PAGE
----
'Barracoon: The Story of the Last "Black Cargo"' by Zora Neale Hurston

Review #126

A rare and precious voice from our nation’s past speaks to us through this book. We would all do well as individual readers and as Americans to heed the story narrated in this Sunday’s selection, ‘Barracoon: The Story of the Last “Black Cargo”’ by Zora Neale Hurston:

The voice belongs to Cudjo Lewis, born Oluale Kossola (also spelled Kossula), who was the last survivor of the last ship that brought enslaved Africans to the United States before the Civil War. Hurston visited the elderly Lewis in his Alabama home in the late 1920s to hear and relay his harrowing and heartbreaking story. It unfolds in an as-told-to style, with Hurston quoting Lewis at length and phonetically to capture his way of speaking, and his narration feels like he’s telling his story to us directly. He was a teenager when the army of the Dahomey kingdom, with its head-severing women soldiers, sacked his village and took him prisoner. After a stop in a barracoon, or slave barracks, in what is now Benin, he was stripped naked and crammed with more than 100 other people into a slave ship called Clotilda bound for Alabama, even though importing slaves into the United States had been outlawed for decades. In America, he was ostracized and mocked for being foreign by fellow slaves who were born here. After Emancipation, Lewis is nominated by his fellow former slaves to approach their ex-master about giving them some land on which to form their own independent community. The master is indignant: How dare he be asked to compensate them after he treated them well while they were in bondage, and had spent so much money and effort to bring them here? Nope, they were on their own. Eventually, Lewis and the others scrape together enough money to buy the land to establish Africatown outside Mobile. Lewis started a family, but his wife and most of his children predeceased him. Two sons died violently, one at the hands of law enforcement. His wife and daughter fell sick and died. His loneliness in his twilight years is palpable. He deeply misses his family as well as Africa. He wonders if after six decades anyone there still remembers him. It feels glib and weird to use GIFs to punctuate his narration, so I will leave traditional spaces between paragraphs.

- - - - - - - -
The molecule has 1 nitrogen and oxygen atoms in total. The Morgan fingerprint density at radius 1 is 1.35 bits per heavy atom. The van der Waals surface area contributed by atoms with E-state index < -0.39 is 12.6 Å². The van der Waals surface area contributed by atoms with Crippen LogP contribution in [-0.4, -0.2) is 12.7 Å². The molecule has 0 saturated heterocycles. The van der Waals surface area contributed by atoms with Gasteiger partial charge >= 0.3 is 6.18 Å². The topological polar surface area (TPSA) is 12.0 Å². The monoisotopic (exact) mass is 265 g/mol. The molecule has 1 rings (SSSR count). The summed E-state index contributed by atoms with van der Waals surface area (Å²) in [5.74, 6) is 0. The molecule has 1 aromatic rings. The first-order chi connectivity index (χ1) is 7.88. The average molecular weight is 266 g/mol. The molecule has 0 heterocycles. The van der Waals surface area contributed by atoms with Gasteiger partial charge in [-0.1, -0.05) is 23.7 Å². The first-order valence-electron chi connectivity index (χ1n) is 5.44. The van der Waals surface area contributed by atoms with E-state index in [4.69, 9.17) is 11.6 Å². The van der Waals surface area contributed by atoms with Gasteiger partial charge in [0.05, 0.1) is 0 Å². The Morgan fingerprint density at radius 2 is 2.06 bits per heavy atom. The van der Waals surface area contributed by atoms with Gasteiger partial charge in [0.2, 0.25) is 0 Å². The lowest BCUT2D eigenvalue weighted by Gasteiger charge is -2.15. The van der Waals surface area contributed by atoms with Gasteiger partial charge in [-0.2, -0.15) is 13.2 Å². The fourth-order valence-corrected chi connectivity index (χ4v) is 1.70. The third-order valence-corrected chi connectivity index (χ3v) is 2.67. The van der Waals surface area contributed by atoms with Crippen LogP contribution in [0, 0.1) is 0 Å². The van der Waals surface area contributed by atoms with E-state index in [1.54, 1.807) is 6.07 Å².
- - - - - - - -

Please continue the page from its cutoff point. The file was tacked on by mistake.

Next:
My one frustration with ‘Barracoon’ is that it felt padded with more supporting materials than actual text. There are multiple intros and prefaces—the ‘beginning’ quoted below doesn’t appear until almost a quarter-way into the book—and even a foreword AND a reprinted article from Alice Walker. Don’t get me wrong, all of these are valuable, particularly Walker’s piece about Hurston’s sad journey from Harlem Renaissance luminary to an unmarked grave in Florida. But I wanted to hear more from Lewis than everyone else.

‘Barracoon’ is the second book I’ve reviewed by Hurston—you may remember that I enjoyed her novel ‘Moses, Man of the Mountain’ back in 2018. It’s incredible that ‘Barracoon,’ completed in the 1930s, didn’t find a publisher until recently. It contains a rare perspective of the Middle Passage told by someone who survived it, and is a vital historical record. America’s unfinished reckoning with the legacy of slavery is our inheritance, and this book is an important reminder that we all have a lot still to do to fix and heal this country. ‘Barracoon’ should be taught in schools, if it isn’t already, and universally read.

How it begins:

It was summer when I went to talk with Cudjo so his door was standing wide open. But I knew he was somewhere about the house before I entered the yard, because I had found the gate unlocked. When Cudjo goes down into his back-field or away from home he locks the gate with an ingenious wooden peg of African invention.

I hailed him by his African name as I walked up the steps to his porch, and he looked up into my face as I stood in the door in surprise. He was eating his breakfast from a round enameled pan with his hands, in the fashion of his fatherland.

The surprise of seeing me halted his hand between pan and face. Then tears of joy welled up.